After Purple sputters out a very upset and confusing summary of events, he passes out. Since what he said only makes sense if you saw the preceding clip, I do wonder if Megan will suggest search parties, because it’s what she does in times of crisis.
While Gusty rallies the troops into a scragging frenzy, Wind Whistler calls for calm, which only provokes Gusty to point out – again – that Wind Whistler has no feelings at all.
It is a rare fucking occasion when I side against Gusty, and even more rare that I would side with Wind Whistler, whom I absolutely cannot stand, but Gusty, shut the fuck up. Me, I show my emotions a lot of the time, but I very much understand people who don’t. Wing, for example, is a very even tempered human being (unless you show her an open flame, then she cannot conceal her glee). The emotions are not absent, they’re just not demanding that the whole world notice them. [bat: I scream a lot in recaps, I am very fond of CAPSLOCK, and come off quite a bit emotionally-driven in written text. In person… unless you know me well and I am comfortable around you, I am quite silent and detached. I also can’t help wondering if the writers accidentally stumbled upon a copy of DSM-IV and thought, hey, Wind Whistler could have Asperger syndrome but, of course, they botched the execution completely.] [Dove: I’m kind of the opposite. I’m bubbly and personable in a crowd, but if I really like you, I feel comfortable enough to turn it off and shut up.]
Wind Whistler counters that they need a plan, and Megan realises that search parties isn’t going to cut it this time falls back on Plan B: the Moochick.
We cut to a “hilarious” scene, where the Moochick and his bunny chase a sentient stick around the house for awhile. When they corner it, Megan suggests the stick is feeling under appreciated, and the Moochick offers it a day off every time the mushrooms bloom (and I really get a feeling that happens like every thirty years or so). So, with that pointless aside out of the way, let’s move this plot along, because it’s starting to look like a spider with all of the boring offshoots.
Megan asks if he’s ever heard of a Cruch the Rock Dog from the Purple Mountains. Moochick says no, but go ask His Elevated Eminence, the King of the Mountain.
I personally guarantee the King of the Mountain won’t be as epic as this:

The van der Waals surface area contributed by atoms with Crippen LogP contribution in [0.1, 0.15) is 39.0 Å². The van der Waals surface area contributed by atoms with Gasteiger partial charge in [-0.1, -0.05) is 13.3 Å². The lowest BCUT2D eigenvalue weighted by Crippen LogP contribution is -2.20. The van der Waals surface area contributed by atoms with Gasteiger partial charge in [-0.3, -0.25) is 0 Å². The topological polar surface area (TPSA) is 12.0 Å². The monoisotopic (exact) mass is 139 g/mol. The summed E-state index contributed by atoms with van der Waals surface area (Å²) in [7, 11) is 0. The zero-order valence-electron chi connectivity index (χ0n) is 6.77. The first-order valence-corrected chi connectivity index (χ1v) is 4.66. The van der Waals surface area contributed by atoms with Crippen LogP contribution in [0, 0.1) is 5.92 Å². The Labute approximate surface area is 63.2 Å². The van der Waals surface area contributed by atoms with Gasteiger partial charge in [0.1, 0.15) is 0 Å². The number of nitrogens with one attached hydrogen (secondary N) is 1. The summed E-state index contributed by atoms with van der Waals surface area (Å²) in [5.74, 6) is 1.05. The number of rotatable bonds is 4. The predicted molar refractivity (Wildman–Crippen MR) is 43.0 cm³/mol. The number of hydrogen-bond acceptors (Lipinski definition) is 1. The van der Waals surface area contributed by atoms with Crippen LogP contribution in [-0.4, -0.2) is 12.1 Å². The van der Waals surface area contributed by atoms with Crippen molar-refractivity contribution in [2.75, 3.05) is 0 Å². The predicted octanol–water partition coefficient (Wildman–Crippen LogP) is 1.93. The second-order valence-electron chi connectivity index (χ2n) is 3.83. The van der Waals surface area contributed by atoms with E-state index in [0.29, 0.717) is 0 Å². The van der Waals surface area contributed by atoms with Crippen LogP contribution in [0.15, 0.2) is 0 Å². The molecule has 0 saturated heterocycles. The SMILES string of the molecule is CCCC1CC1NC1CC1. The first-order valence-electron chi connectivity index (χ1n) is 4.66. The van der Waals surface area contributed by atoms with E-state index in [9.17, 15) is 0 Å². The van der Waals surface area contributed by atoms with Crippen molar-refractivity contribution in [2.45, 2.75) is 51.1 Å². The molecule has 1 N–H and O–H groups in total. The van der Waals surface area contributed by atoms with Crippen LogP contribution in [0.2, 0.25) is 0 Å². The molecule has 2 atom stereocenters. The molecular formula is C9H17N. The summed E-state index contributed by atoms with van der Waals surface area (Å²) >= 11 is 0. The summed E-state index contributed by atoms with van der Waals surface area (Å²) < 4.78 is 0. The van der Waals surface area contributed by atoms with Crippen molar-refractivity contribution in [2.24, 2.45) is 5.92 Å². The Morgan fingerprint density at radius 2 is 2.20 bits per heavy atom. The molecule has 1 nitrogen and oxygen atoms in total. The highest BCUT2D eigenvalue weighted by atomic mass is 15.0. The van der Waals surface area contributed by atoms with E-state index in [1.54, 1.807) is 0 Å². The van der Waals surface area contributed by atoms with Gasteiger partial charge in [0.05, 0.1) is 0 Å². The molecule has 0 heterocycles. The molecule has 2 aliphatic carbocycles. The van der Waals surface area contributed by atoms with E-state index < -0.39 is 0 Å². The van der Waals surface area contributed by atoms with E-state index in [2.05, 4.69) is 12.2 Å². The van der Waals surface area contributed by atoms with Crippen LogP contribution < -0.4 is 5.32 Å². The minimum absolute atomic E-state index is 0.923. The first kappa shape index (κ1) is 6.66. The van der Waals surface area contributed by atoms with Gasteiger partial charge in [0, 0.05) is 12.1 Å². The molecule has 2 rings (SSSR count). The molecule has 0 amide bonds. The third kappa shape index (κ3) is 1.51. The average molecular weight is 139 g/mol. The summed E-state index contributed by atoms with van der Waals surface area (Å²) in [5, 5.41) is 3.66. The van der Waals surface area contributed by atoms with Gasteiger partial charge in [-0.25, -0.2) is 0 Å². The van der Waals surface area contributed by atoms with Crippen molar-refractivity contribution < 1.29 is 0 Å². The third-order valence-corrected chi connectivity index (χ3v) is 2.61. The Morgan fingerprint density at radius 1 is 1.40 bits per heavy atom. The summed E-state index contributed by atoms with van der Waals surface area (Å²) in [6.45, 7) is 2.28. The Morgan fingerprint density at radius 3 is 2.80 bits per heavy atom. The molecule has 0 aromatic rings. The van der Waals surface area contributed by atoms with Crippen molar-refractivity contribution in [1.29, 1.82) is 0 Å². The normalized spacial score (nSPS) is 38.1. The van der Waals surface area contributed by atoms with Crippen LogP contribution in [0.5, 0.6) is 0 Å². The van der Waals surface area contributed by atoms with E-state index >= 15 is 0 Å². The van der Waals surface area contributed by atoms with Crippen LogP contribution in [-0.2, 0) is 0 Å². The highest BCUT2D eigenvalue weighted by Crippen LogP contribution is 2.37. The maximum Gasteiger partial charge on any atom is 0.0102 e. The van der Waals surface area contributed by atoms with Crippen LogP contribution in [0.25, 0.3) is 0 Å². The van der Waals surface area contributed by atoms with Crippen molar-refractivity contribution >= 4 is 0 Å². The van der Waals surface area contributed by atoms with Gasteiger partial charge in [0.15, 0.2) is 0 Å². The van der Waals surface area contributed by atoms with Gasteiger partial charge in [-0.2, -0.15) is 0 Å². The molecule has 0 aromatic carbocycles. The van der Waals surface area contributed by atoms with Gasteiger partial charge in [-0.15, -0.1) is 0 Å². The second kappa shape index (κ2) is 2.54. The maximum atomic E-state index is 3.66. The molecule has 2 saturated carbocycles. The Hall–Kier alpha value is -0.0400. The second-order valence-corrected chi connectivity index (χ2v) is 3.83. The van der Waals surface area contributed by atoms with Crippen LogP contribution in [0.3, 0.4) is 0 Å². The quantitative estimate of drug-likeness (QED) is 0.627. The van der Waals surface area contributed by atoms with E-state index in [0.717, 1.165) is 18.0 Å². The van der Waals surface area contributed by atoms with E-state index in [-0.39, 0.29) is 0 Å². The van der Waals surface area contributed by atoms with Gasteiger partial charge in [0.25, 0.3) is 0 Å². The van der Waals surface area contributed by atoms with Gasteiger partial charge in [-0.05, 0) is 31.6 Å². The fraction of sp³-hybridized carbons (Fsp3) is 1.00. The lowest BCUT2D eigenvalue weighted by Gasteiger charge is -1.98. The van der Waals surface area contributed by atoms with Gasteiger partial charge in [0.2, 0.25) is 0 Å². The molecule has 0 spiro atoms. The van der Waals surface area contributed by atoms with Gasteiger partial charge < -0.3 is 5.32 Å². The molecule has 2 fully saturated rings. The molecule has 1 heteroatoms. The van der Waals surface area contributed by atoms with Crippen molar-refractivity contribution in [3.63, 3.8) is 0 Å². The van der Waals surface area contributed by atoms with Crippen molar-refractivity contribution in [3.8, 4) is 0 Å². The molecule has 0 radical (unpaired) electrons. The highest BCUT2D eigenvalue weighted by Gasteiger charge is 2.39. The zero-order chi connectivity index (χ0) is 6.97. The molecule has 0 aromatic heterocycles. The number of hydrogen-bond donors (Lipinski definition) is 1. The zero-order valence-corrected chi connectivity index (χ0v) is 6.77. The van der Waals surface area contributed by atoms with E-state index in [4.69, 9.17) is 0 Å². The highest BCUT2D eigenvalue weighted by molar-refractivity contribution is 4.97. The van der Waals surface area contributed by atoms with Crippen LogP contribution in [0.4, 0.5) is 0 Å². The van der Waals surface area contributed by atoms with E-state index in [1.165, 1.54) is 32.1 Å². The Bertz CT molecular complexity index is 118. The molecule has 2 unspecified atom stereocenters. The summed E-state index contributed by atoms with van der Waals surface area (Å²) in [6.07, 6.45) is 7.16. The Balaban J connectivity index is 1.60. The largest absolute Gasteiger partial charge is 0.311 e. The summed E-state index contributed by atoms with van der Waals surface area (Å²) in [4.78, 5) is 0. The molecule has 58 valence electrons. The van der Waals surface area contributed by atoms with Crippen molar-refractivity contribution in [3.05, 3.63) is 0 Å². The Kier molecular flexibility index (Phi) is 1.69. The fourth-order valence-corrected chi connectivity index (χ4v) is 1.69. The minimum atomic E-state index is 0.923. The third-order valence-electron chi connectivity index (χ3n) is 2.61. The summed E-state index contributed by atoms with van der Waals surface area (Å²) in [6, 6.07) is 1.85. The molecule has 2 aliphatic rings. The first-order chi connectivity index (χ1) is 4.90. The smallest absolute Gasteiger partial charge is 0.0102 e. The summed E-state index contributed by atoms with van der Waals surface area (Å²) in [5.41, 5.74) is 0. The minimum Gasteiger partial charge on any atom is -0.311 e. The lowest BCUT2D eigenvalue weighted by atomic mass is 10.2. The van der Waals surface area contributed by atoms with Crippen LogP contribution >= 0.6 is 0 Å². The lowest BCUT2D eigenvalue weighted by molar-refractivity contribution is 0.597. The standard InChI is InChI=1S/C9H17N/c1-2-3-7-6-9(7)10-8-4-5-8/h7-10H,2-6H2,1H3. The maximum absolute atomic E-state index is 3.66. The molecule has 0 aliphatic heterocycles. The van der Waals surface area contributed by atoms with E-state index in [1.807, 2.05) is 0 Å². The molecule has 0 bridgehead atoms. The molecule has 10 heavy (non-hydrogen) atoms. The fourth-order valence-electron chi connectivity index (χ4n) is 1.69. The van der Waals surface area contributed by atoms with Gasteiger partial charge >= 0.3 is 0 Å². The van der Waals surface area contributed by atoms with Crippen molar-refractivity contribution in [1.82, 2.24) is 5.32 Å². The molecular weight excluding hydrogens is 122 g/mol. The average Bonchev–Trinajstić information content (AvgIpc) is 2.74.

(bat, have you seen Heidi’s Song? If so, should we recap it? I feel that psychedelic animation from the 80s is kind of our thing.) [bat: No, I haven’t. Go for it.] [Dove: Oh you are in for a treat.]
We cut to Megan and co (Gusty, Truly, Buttons, Wind Whistle, Danny, and Purple Bushwoolie) up a mountain. Suddenly, there is a Jurassic Park-esque shaking, as Crunch the Rock Dog makes an entrance, preceded by a Pink Bushwoolie (I use their colours as names, since in the show they don’t have names). Pink goes bouncing past in ball-form, and Purple follows. Danny grabs Purple and tells him not to do it (and calls him “little fella” for added condescension). Purple wriggles free and follows Pink, who is being pursued by a sentient ball of rock. The ball of rock herds them towards Crunch who turns them to stone.
And I’ve gotta say: stone Bushwoolies? Fucking nightmare fuel. [bat: This cartoon single-handedly comes up with the worst visual nightmare material constantly.]
Danny, genius that he is, watches two of his friends get turned to stone and runs towards it yelling, “It’s just a dog.” Please god, let him be turned to stone. Please.
Danny starts telling the dog to sit down (it already is) and heel, because it’s a bad dog. The dog collapses in hysterical laughter. What’s that quote, “A boot has no quarrel with an ant.” That’s this right now. But why isn’t he turning him to stone?
Wind Whistler advises that they run for it, since Danny blew their cover, so they do, while Danny looks pissed off that his genius plan didn’t work.
Everyone runs for their lives – except Danny and Megan, who lazily ride Buttons and Wind Whistler respectively. Yeah, I’d love that. Some gormless wazzock shouts at the monster that can turn us to stone and gives our hiding place away, and then I have to carry him?
Gusty falls behind and says she’ll draw them off and meet up with Team Good Guy later. She comes to a halt, and uses her magic to blow dust in their eyes then gloats before the plan even works. Which is good, because it doesn’t work because they don’t have eyes, so she wouldn’t have had chance to gloat.
She turns to run and bumps right into Crunch, who turns her to stone.
Much as I love Gusty, that was oddly satisfying.
We open with Megan/Wind Whistler, Danny/Buttons and Truly still running for their lives. Well, one pony running, two others trying while two lazy humans let their toes drag along the ground because they’re too fucking big for these ponies.
For a minute, they’re surrounded, but Crunch and his sentient rocks allow them to take a time out for a quick confab about the situation. Wind Whistler says that Gusty cannot be helped, so they should save themselves, which Buttons and Truly do not want to hear. Megan backs Wind Whistler, and Danny reminds them that they stopped to bully Wind Whistler in the middle of a chase scene, so hadn’t they better get back to running?
They end up on the edge of a cliff, and Buttons draws the rocks off by winking back and forth to confuse them while the others escape. Why the rocks didn’t just chase the people and ponies that couldn’t wink from place to place, I don’t know. [bat: MAGIC HOW DOES IT WORK]
Buttons tricks the rocks to the edge of a cliff and then uses her magic to sever it off, sending the rocks plummeting down the mountain side. I suspect bat will have some questions about that brand new power. [bat: *tears hair out, screaming*]